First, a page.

Allergies: Avoiding Outdoor TriggersSkip to the navigation
Allergic rhinitis causes symptoms of sneezing, congestion, and a runny nose. But you can control these symptoms with medicine and by avoiding the things that cause them (allergens). If you are allergic to outdoor allergens, such as pollen and mold, you don't have to give up an outdoor life. You just need to know when and how to take precautions.
By taking these precautions, you may have fewer or less severe symptoms.
How can I avoid exposure to outdoor allergens?
The following steps can help you avoid pollens. These tips can help you even if you don't know what type of pollen you are allergic to. If you do know, you can fine-tune them for that type of pollen.
- Stay inside when pollen levels are high. Watch local weather reports for pollen counts in your area. In general, the pollen counts are lowest just after sunrise. They then begin to increase and are usually highest at midday and throughout the afternoon. They begin to decrease around sunset.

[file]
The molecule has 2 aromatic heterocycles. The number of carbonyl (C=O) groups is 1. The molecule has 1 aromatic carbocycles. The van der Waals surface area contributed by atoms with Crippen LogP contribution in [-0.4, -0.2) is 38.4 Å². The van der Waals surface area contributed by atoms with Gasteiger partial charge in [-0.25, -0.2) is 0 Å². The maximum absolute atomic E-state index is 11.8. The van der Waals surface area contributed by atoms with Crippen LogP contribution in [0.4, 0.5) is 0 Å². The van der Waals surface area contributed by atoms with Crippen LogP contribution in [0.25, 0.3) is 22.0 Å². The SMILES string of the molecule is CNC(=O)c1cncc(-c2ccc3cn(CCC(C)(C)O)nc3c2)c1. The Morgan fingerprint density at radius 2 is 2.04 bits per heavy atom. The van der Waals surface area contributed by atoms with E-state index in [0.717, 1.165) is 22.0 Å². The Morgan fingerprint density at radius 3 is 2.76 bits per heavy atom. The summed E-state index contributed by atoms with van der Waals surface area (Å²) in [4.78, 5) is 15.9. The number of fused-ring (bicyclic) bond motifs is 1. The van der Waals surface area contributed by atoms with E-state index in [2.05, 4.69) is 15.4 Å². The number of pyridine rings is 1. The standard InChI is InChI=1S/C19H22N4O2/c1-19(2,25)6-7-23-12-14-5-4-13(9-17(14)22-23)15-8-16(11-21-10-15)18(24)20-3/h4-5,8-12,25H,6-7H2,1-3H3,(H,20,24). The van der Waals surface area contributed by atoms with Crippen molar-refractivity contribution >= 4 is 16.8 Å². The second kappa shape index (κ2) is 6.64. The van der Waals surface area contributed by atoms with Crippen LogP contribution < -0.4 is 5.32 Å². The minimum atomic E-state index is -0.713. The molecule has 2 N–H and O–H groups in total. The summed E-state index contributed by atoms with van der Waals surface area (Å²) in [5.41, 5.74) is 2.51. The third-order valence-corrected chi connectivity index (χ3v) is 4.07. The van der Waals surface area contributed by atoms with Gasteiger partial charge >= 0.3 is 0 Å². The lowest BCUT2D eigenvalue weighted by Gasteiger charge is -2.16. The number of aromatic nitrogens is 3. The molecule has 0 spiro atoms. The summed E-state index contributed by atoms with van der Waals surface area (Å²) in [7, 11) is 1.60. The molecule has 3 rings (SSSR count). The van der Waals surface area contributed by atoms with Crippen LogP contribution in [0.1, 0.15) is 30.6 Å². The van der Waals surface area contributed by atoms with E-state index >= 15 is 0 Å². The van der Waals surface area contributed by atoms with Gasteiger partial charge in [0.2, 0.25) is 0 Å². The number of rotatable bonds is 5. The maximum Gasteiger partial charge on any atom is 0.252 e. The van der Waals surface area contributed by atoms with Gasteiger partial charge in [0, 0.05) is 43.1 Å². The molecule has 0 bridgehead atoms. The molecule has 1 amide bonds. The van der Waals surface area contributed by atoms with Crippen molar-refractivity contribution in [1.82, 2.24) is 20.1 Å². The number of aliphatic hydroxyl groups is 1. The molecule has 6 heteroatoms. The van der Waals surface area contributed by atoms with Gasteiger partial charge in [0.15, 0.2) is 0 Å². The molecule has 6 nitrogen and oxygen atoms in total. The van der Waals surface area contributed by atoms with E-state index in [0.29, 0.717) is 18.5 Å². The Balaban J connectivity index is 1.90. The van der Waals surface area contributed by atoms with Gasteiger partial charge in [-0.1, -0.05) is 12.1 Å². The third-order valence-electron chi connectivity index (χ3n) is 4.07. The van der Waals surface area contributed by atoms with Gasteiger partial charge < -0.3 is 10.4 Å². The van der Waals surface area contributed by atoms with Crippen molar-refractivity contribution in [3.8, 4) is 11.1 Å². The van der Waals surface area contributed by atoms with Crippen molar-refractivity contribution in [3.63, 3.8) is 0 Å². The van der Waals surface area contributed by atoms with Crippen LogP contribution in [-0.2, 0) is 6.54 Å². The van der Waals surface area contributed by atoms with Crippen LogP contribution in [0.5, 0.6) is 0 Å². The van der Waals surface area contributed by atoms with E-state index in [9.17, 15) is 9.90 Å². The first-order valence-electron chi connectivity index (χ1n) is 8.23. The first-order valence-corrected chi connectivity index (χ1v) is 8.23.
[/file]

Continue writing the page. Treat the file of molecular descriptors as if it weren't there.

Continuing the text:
- Keep windows and doors closed, both during the day and at night. Use air conditioning to help lower the amount of pollen that gets inside your house. Do not use a fan with an open window, as this can bring more pollen into your home.
- Mow your grass often. If possible, have a family member or friend do it for you. If this is not possible, use antihistamines before you mow, and wear a pollen or dust mask while you mow.
- Avoid bringing pollen back into your home when you go outdoors.
- Take a shower and change clothing after you work or play outside.
- Dry your clothes in a vented dryer. Do not dry them outside on a clothesline.
- Take your vacation during the peak of the pollen season in a place where the plants you are allergic to don't grow.
Mold may cause allergies that get worse in damp weather. Mold also produces spores that move around in outdoor air during warmer months. To avoid contact with mold spores:
- Avoid going outside on rainy or windy days when mold spores may be in the air.
- Avoid activities that expose you to molds, such as gardening (especially working with compost), mowing the lawn, or raking leaves.
- Remove excess leaves, grass clippings, and compost from the areas close to your home.
- Keep rain gutters and drains clear of leaves and other debris, and make sure the water from downspouts flows away from the house.
- Use products available in auto supply stores to reduce mold that can develop in your car air conditioner.
Primary Medical Reviewer E. Gregory Thompson, MD - Internal Medicine
Adam Husney, MD - Family Medicine
Martin J. Gabica, MD - Family Medicine
Kathleen Romito, MD - Family Medicine
Specialist Medical Reviewer Rohit K. Katial, MD - Allergy and Immunology
Current as ofOctober 6, 2017
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